Cleaning House With Depression

Your blogger in her natural habitat

Today I am cleaning my house and doing laundry. That doesn’t sound like much, does it? I mean, how hard can it be to clean your house? Especially when there’s only two people living in a one bedroom apartment. And two cats. It’s no big deal, right?

The Inevitable Explanation of Why That Assumption is Wrong

I have depression. I am medicated for it. It’s not really severe compared to many people who are medicated for it, but it is enough to have an effect on my day to day activity. I sleep more than most people, motivating myself is harder, and there are some days when going outside just seems like a Herculean effort. Along with this goes anxiety, which also plays its part in keeping me trapped in safe zones like my house. I don’t like to go certain places alone, I am convinced that people are judging me all the time, and making phone calls is nearly impossible.

Now, there are good days when I have few or none of these symptoms. When I’m taking my meds every day, they don’t cause too many problems. My sleeping goes back to normal and my anxiety reduces its intensity. My energy also drastically increases and I actually feel like a normal, fully functional human being.

Except for one thing. House cleaning. I can’t blame this mental block completely on depression, though it does make it feel overwhelming to be faced with a dirty kitchen. Some of it is probably just how I was raised. My mother was a neat freak who was very particular about how things were done. If I did any cleaning, I never did it right, so I stopped doing it because dealing with her complaining that I never did anything was easier than the yelling which ensued when I did it wrong. Recently, that attitude has resurfaced.

Right now, one of my biggest challenges in life is cleaning my house. Which sounds absolutely stupid to most people (even to me). But it is the reality of my life with which I simply have to deal, stupid as it might feel.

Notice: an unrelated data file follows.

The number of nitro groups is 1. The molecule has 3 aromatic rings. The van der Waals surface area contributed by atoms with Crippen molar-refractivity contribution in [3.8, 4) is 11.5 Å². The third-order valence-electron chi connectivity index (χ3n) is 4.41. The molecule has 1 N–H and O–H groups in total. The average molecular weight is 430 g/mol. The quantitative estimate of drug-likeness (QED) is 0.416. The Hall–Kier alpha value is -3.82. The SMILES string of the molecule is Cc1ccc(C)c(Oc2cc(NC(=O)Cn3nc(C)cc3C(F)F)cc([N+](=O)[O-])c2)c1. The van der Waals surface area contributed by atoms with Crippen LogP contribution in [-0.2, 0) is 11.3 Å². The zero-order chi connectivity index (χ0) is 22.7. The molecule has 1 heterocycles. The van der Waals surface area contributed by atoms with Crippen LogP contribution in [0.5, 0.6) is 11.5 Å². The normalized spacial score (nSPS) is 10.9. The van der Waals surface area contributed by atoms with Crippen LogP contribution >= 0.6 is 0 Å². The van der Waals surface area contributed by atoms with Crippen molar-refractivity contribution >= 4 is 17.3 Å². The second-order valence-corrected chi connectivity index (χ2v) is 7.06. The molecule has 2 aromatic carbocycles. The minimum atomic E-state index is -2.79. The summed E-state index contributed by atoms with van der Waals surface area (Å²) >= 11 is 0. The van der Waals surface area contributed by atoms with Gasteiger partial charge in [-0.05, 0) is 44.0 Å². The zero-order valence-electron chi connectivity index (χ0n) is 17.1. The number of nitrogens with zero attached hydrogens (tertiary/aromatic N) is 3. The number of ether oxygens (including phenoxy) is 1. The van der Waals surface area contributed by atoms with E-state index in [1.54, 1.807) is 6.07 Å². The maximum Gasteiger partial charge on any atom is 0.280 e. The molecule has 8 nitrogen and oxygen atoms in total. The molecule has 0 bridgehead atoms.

Stupid Shit Can Still Suck

Look, I know what I have to do and I understand that it is going to take effort to overcome the problem. I can handle that. But I want to highlight something that I think people don’t often realize: stupid shit can still really suck.

And that’s okay.

It is okay if some seemingly small thing is causing you problems. It doesn’t make you stupid or unworthy or weak. It makes you human. And you’re not the only one. Someone else has the same problem you do. You’re not alone.

It’s a small message, but an important one. I’ve felt pretty isolated and alone recently, like I’m an idiot because I struggle with such simple stuff. I’ve thought to myself more than once, “You are an idiot. Millions of other people have no trouble with this stuff. What the hell is wrong with you?” It’s not helpful and it doesn’t make me feel better. That kind of attitude is probably the most counter-productive kind around.

That’s why I wanted to write this blog post. Maybe someone else is feeling like I do. Maybe they need to hear this as much as I do. And I hope it helps, even just a little bit. Because we’re not weak or stupid. We’re human. And that’s okay.

Stuff no one should say, not even to ourselves.

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